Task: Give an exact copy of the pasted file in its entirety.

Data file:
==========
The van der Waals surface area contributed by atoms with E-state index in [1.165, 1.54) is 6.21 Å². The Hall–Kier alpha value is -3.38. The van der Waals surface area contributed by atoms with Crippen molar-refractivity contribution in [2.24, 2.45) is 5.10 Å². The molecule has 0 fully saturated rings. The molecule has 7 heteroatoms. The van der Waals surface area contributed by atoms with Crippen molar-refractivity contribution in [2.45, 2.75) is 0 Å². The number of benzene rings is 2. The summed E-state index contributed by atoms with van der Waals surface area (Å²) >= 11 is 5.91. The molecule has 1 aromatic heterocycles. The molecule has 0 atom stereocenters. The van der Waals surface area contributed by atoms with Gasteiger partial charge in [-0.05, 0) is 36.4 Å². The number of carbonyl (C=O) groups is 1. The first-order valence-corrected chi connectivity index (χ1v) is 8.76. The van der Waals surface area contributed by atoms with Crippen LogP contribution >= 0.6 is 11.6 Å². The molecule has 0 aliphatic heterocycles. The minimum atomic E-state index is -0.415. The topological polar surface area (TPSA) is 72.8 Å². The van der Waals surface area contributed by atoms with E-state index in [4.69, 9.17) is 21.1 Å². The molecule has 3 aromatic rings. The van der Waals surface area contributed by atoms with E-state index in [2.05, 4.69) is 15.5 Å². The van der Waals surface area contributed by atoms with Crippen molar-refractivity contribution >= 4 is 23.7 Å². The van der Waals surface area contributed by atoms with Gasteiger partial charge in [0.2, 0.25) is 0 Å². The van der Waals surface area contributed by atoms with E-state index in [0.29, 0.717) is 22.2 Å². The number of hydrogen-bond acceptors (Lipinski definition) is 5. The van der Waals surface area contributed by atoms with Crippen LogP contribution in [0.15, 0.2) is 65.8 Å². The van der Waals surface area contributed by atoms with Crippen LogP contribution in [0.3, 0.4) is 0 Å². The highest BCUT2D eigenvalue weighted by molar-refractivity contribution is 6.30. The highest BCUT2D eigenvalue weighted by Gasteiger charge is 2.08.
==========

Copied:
The van der Waals surface area contributed by atoms with E-state index in [1.165, 1.54) is 6.21 Å². The Hall–Kier alpha value is -3.38. The van der Waals surface area contributed by atoms with Crippen molar-refractivity contribution in [2.24, 2.45) is 5.10 Å². The molecule has 0 fully saturated rings. The molecule has 7 heteroatoms. The van der Waals surface area contributed by atoms with Crippen molar-refractivity contribution in [2.45, 2.75) is 0 Å². The number of benzene rings is 2. The summed E-state index contributed by atoms with van der Waals surface area (Å²) >= 11 is 5.91. The molecule has 1 aromatic heterocycles. The molecule has 0 atom stereocenters. The van der Waals surface area contributed by atoms with Gasteiger partial charge in [-0.05, 0) is 36.4 Å². The number of carbonyl (C=O) groups is 1. The first-order valence-corrected chi connectivity index (χ1v) is 8.76. The van der Waals surface area contributed by atoms with Crippen LogP contribution >= 0.6 is 11.6 Å². The molecule has 0 aliphatic heterocycles. The minimum atomic E-state index is -0.415. The topological polar surface area (TPSA) is 72.8 Å². The van der Waals surface area contributed by atoms with E-state index in [4.69, 9.17) is 21.1 Å². The molecule has 3 aromatic rings. The van der Waals surface area contributed by atoms with E-state index in [2.05, 4.69) is 15.5 Å². The van der Waals surface area contributed by atoms with Crippen molar-refractivity contribution >= 4 is 23.7 Å². The van der Waals surface area contributed by atoms with Gasteiger partial charge in [0.2, 0.25) is 0 Å². The van der Waals surface area contributed by atoms with E-state index in [0.29, 0.717) is 22.2 Å². The number of hydrogen-bond acceptors (Lipinski definition) is 5. The van der Waals surface area contributed by atoms with Crippen LogP contribution in [0.15, 0.2) is 65.8 Å². The van der Waals surface area contributed by atoms with Crippen LogP contribution in [0.3, 0.4) is 0 Å². The highest BCUT2D eigenvalue weighted by molar-refractivity contribution is 6.30. The highest BCUT2D eigenvalue weighted by Gasteiger charge is 2.08.